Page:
Although it’s of course terribly unfair and upsetting to the students who feel they’ve been deprived of the results they thought were rightfully theirs, and although I do have some sympathy for the view that Gove should create a new exam (with a new name) rather than making the exams harder every year, I must say I can see the need for some uncertainty in the system.

The thing is that if the schools know exactly how many marks you need to get a C grade, and if the papers don’t change much from one year to another, then it becomes very tempting to teach to the exam rather than actually teaching things that are useful to know. This effect is exacerbated by the fact that schools are rated by the proportion of pupils achieving at least a C, so they’ll redirect a large part of the resources on pupils that fluctuate between a C and a D — or, to express it in marks, the pupils who are are expected to get between 35 and 43 marks and can be pulled up over the 43 threshold.

This is why it’s useful not to have a specific number of marks needed to get a specific grade. If the schools know that the number of marks needed to get a C can be anything between 35 and 50, depending on the actual paper, they cannot concentrate all their resources on coaching a small number of students.

As I’ve argued before, I think grades should be awarded based on percentages: Once all papers have been graded in the country, a computer should work out the A/B borderline so that 10% of the students get an A, the B/C borderline so that 25% of the students get a B, and so on. This would remove grade inflation overnight.

bookmark_borderThe SQA are pretending all languages are equally hard

Originally uploaded by albertogp123

My dear wife recently pointed out to me that you can download past papers from the Scottish Qualifications Authority’s website.

I have in the past only seen the French Intermediate 2, and I wasn’t very impressed. I therefore decided to have a look at the various language exams available.

Much to my surprise, it appears to me that all the language papers seem to be designed to be equally hard to a native speaker. In other words, I think a French native speaker would rate the French paper (PDF) the same as a Chinese speaker would rate the Chinese paper (PDF). For comparison, here are the Spanish, German, Russian and Urdu papers.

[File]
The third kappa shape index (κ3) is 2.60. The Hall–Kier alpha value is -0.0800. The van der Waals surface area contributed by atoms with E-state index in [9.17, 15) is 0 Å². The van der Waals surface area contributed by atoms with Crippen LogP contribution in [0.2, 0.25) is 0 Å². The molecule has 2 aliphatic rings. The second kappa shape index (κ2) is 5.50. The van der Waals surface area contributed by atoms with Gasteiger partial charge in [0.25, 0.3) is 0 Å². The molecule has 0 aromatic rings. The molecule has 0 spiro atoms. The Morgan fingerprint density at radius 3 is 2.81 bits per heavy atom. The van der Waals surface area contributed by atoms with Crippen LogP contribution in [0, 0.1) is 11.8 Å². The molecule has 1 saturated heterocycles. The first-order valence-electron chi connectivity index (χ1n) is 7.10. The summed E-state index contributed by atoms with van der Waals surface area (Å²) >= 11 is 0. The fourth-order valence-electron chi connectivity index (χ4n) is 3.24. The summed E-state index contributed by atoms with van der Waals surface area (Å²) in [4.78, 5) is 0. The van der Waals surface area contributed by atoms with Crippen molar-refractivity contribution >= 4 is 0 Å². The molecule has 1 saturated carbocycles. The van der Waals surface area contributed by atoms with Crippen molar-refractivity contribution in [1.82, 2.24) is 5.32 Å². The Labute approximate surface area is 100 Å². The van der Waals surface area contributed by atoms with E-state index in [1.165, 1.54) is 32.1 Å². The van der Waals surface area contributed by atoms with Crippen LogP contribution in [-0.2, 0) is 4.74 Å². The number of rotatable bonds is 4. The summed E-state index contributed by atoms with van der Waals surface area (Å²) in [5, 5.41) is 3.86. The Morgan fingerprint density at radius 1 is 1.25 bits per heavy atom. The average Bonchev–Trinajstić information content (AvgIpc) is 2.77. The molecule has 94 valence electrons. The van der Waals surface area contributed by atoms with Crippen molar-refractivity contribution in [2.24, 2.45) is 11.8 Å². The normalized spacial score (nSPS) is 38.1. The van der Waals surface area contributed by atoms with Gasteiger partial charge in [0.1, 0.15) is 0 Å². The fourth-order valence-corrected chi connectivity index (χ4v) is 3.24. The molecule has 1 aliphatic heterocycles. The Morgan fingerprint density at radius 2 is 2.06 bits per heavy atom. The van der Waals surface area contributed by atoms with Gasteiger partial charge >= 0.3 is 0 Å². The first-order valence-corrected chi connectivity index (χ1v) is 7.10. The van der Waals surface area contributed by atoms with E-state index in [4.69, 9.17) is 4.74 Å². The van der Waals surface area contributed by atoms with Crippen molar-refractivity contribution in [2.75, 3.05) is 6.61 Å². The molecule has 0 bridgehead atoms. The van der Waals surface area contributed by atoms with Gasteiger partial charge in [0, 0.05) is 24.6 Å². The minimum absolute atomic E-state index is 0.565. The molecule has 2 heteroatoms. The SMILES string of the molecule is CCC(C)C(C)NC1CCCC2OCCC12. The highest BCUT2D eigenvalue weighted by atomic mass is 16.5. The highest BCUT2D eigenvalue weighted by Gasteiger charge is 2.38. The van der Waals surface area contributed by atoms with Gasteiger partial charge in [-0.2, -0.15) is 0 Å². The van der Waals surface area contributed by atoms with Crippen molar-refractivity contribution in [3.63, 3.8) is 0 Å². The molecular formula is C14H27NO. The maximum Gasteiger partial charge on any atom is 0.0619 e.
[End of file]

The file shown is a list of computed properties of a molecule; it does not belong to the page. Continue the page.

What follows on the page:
Now, many linguists would agree that all languages are equally hard to learn as a first language (i.e., children take more or less the same time to reach perfection no matter what their native language happens to be).

However, there’s no doubt whatsoever that the difficulty of learning a foreign language depends strongly on its similarity to your native language (and any other language(s) you might have learnt).

This means to an English speaker, the foreign language that is easiest to learn is probably Dutch, but choosing from the list of languages offered by the SQA, it’s entirely rational to start with French and then do Spanish as the second foreign language.

Doing Russian or Chinese would be crazy, because one would have to reach the same level in a much harder language in the same amount of time.

The way I see it, the exams should be based on the amount of language one can be expected to learn during the amount of lessons offered in a typical school. This would mean that the Chinese exam to a native speaker would look infinitely easier than the French exam, but there’s no real alternative — the language exam I had to sit after one year of full-time Japanese studies at university would have appeared incredibly easy to a native speaker, but otherwise nobody would have passed it.

The way the SQA are doing it, pupils get punished for wanting to learn a difficult language, which surely isn’t right.

I can’t help thinking that the Chinese and Urdu exams are mainly offered for the benefit of the Chinese and Pakistani communities in Scotland. I don’t have anything against this per se, but surely it’s a bit unfair that Léon can’t sit a Danish Higher to get an easy A the same way as Marcel has benefited from having grown up speaking both English and French. How large does a ethnic minority need to be before it can get a Higher in its language, I wonder?

bookmark_borderFar til en skolepige

Anna’s first day at school
Originally uploaded by PhylB

I dag var det første skoledag i East Renfrewshire Kommune, og da Anna blev født i december 2007, skulle hun begynde i P1 (1. klasse).

Hun har glædet sig meget, og det var en meget stolt og glad pige, der pilede ind i skolegården. Vi måtte ikke komme med ind og måtte vinke farvel til hende fra lågen.

I dag mødte hun kl. 9.30, men fra i morgen skal hun i skole hver dag fra 9 til 15, ligesom Léon, der nu er begyndt i 3. klasse.

Anna skal nu gå i “primary school” i de næste syv år, og så i gymnasiet (“high school”) i seks år, så hun bliver efter planen student, når hun er 17½.

Aldersmæssigt er P1-eleverne ca. to år yngre end danske 1. klasses-elever, så naturligvis er P1 ikke en kopi af en dansk førsteklasse, men inddrager elementer af en dansk børnehavneklasse (0. klasse). Eleverne har lært alfabetet og tallene i børnehaven (“preschool”), så de skal nu lære at læse, skrive og regne ordentligt, men naturligvis skal de også tegne og spille skuespil og den slags.

bookmark_borderShifting borders

Last year I blogged about a program I had written to calculate the nearest capital.

It just occurred to me that once the area being the closest to a given capital has been established, the capital can then be moved to the centre of this area, and the process can be repeated.

In this way, the countries shift gradually until they have reached an equilibrium:

In general, the resulting “countries” are more or less the same size, but obviously the shape of the coastline has interesting consequences.